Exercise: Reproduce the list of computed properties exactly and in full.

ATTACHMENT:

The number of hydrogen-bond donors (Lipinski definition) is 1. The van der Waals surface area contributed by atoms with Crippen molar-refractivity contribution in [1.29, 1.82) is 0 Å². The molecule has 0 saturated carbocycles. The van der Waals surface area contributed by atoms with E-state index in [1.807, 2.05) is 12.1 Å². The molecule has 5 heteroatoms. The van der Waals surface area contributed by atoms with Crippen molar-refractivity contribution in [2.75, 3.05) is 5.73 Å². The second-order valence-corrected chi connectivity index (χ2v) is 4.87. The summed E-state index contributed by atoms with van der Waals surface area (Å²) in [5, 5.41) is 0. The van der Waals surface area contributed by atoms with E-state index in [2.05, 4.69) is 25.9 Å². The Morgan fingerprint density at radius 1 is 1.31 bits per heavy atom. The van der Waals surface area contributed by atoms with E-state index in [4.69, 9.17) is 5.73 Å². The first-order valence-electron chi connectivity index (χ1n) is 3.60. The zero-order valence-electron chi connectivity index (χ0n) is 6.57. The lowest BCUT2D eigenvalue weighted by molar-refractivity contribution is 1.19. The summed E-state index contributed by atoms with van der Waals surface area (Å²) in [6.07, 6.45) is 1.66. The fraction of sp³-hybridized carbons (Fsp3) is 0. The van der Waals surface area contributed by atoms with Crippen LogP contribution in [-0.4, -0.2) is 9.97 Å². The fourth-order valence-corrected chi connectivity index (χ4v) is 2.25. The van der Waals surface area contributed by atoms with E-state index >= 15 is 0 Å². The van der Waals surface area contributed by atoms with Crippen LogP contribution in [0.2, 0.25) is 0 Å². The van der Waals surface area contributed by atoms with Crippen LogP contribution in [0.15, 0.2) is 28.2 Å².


The number of hydrogen-bond donors (Lipinski definition) is 1. The van der Waals surface area contributed by atoms with Crippen molar-refractivity contribution in [1.29, 1.82) is 0 Å². The molecule has 0 saturated carbocycles. The van der Waals surface area contributed by atoms with E-state index in [1.807, 2.05) is 12.1 Å². The molecule has 5 heteroatoms. The van der Waals surface area contributed by atoms with Crippen molar-refractivity contribution in [2.75, 3.05) is 5.73 Å². The second-order valence-corrected chi connectivity index (χ2v) is 4.87. The summed E-state index contributed by atoms with van der Waals surface area (Å²) in [5, 5.41) is 0. The van der Waals surface area contributed by atoms with E-state index in [2.05, 4.69) is 25.9 Å². The Morgan fingerprint density at radius 1 is 1.31 bits per heavy atom. The van der Waals surface area contributed by atoms with E-state index in [4.69, 9.17) is 5.73 Å². The first-order valence-electron chi connectivity index (χ1n) is 3.60. The zero-order valence-electron chi connectivity index (χ0n) is 6.57. The lowest BCUT2D eigenvalue weighted by molar-refractivity contribution is 1.19. The summed E-state index contributed by atoms with van der Waals surface area (Å²) in [6.07, 6.45) is 1.66. The fraction of sp³-hybridized carbons (Fsp3) is 0. The van der Waals surface area contributed by atoms with Crippen LogP contribution in [-0.4, -0.2) is 9.97 Å². The fourth-order valence-corrected chi connectivity index (χ4v) is 2.25. The van der Waals surface area contributed by atoms with E-state index >= 15 is 0 Å². The van der Waals surface area contributed by atoms with Crippen LogP contribution in [0.2, 0.25) is 0 Å². The van der Waals surface area contributed by atoms with Crippen LogP contribution in [0.15, 0.2) is 28.2 Å².